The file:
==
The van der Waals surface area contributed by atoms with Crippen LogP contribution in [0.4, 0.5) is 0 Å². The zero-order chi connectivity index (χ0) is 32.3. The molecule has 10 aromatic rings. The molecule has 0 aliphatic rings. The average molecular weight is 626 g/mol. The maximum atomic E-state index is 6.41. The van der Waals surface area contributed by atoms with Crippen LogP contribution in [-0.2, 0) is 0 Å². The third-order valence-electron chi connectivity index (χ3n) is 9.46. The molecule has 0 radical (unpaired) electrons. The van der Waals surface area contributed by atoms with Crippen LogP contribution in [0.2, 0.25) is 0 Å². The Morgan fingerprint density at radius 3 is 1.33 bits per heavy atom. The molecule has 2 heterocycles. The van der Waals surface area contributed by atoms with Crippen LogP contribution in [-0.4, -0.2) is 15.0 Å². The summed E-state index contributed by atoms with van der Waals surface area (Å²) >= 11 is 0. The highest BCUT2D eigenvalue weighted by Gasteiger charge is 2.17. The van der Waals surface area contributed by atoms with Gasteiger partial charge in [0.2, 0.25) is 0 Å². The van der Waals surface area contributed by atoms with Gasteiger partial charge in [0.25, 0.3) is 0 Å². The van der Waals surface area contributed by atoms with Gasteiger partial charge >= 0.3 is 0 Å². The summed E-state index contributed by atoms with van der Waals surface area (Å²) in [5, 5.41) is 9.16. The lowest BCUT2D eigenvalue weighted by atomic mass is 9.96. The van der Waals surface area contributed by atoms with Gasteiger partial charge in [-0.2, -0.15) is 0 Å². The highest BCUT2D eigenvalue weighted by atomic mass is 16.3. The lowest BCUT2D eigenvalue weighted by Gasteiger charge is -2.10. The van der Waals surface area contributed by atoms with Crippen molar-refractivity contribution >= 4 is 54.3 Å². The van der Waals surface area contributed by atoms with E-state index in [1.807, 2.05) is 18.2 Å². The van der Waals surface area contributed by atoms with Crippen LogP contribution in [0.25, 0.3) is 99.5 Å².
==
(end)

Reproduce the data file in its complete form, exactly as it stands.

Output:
The van der Waals surface area contributed by atoms with Crippen LogP contribution in [0.4, 0.5) is 0 Å². The zero-order chi connectivity index (χ0) is 32.3. The molecule has 10 aromatic rings. The molecule has 0 aliphatic rings. The average molecular weight is 626 g/mol. The maximum atomic E-state index is 6.41. The van der Waals surface area contributed by atoms with Crippen LogP contribution in [-0.2, 0) is 0 Å². The third-order valence-electron chi connectivity index (χ3n) is 9.46. The molecule has 0 radical (unpaired) electrons. The van der Waals surface area contributed by atoms with Crippen LogP contribution in [0.2, 0.25) is 0 Å². The Morgan fingerprint density at radius 3 is 1.33 bits per heavy atom. The molecule has 2 heterocycles. The van der Waals surface area contributed by atoms with Crippen LogP contribution in [-0.4, -0.2) is 15.0 Å². The summed E-state index contributed by atoms with van der Waals surface area (Å²) >= 11 is 0. The highest BCUT2D eigenvalue weighted by Gasteiger charge is 2.17. The van der Waals surface area contributed by atoms with Gasteiger partial charge in [0.2, 0.25) is 0 Å². The van der Waals surface area contributed by atoms with Gasteiger partial charge in [0.25, 0.3) is 0 Å². The van der Waals surface area contributed by atoms with Gasteiger partial charge >= 0.3 is 0 Å². The summed E-state index contributed by atoms with van der Waals surface area (Å²) in [5, 5.41) is 9.16. The lowest BCUT2D eigenvalue weighted by atomic mass is 9.96. The van der Waals surface area contributed by atoms with Gasteiger partial charge in [-0.2, -0.15) is 0 Å². The highest BCUT2D eigenvalue weighted by atomic mass is 16.3. The lowest BCUT2D eigenvalue weighted by Gasteiger charge is -2.10. The van der Waals surface area contributed by atoms with Crippen molar-refractivity contribution >= 4 is 54.3 Å². The van der Waals surface area contributed by atoms with E-state index in [1.807, 2.05) is 18.2 Å². The van der Waals surface area contributed by atoms with Crippen LogP contribution in [0.25, 0.3) is 99.5 Å².